"Promoting housing affordability by combating exclusionary housing policies"

 

CFC # 41863 (Combined Federal Campaign) 

EHI issues analysis of role of governmental land use planning in housing shortages and excessive costs

 

EHI has issued an extensive analysis of the role of local government planning in housing shortages and excessive housing costs for low- and moderate-income workers. The analysis was prompted by a major new report by the Fairfax County (Virginia) Planning Division on appropriate jobs-housing ratios for the growth areas in that large suburb of Washington, DC. To access EHI’s analysis and a link to Fairfax County's report, click on JOBS-HOUSING RATIO REPORT--FAIRFAX COUNTY.

Jobs-housing balance concepts have important applications to housing policy (although they developed primarily to achieve transportation goals, such as reducing traffic congestion and long-distance commuting). The Fairfax County Report appears to be one of the few major, published treatments of the subject by local governments, and it may influence other local government policies across the United States.

The Fairfax County Report contains valuable information on the causes and effects of jobs-housing imbalance and on the importance of developing better jobs-housing ratios in the County. The County deserves credit for providing a good deal of transparency concerning its land use policies—including an extensive website and open procedures.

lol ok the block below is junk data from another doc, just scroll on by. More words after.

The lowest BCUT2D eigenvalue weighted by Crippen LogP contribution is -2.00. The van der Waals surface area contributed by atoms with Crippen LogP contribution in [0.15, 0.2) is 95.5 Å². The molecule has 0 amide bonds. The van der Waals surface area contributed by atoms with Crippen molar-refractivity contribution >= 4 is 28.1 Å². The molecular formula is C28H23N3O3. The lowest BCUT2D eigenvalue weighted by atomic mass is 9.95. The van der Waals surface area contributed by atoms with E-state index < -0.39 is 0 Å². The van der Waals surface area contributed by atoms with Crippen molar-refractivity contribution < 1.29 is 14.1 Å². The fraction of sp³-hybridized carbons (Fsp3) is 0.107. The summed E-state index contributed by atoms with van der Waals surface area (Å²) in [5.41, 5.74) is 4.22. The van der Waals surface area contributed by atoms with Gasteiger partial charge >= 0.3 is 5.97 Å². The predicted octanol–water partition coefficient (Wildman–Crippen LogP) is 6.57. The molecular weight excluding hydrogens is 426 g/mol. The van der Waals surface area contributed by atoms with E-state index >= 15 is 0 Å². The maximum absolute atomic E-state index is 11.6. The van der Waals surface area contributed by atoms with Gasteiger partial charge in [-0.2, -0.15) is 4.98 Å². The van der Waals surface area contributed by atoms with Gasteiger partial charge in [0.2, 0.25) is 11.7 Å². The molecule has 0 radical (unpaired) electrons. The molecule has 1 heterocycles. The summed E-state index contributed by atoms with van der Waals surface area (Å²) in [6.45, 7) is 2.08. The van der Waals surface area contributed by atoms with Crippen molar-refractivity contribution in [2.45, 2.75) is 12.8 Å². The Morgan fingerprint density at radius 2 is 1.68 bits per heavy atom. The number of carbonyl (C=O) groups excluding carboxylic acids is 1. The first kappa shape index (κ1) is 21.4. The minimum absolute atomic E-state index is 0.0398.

However, the County Report also has serious flaws. For example, its central policy conclusion—that the County’s growth areas generally should be developed or redeveloped with approximately two to four times as many new jobs as housing units—clearly would increase the problems the County says it wants to solve.

That growth policy is inconsistent with closing the housing gap in the County—one of the biggest job markets in the Washington, DC, region. However, that policy is quite consistent with the frequent desire of local governments to increase net government revenue from new development—even in areas which already have tremendous wealth. Fairfax County, for example, ranks second highest per-capita income among counties nationally, and seven of the top ten counties in per-capita income are in the Washington area.

There is a widespread pattern of heavy regulatory barriers to housing development in wealthy suburbs that have been job magnets in major metropolitan areas. As Harvard’s Joint Center for Housing Studies notes: “State and local regulations are among the principal culprits behind the nation’s persistent [housing] affordability problems.” EHI’s analysis points out flaws in Fairfax County’s policy and summarizes best practices on jobs-housing ratios. (Again, to access EHI’s analysis, click on JOBS-HOUSING RATIO REPORT--FAIRFAX COUNTY.)

  • For more on successful suburban communities near transit that are predominantly residential, both in the Washington metropolitan area and across the United States, click on RESIDENTIAL TOD WORKS.
  • For a summary of the updated George Mason University report (Dec. 2013) finding housing planning and production insufficient in the Washington metropolitan area, click on 2013 GMU HOUSING REPORT.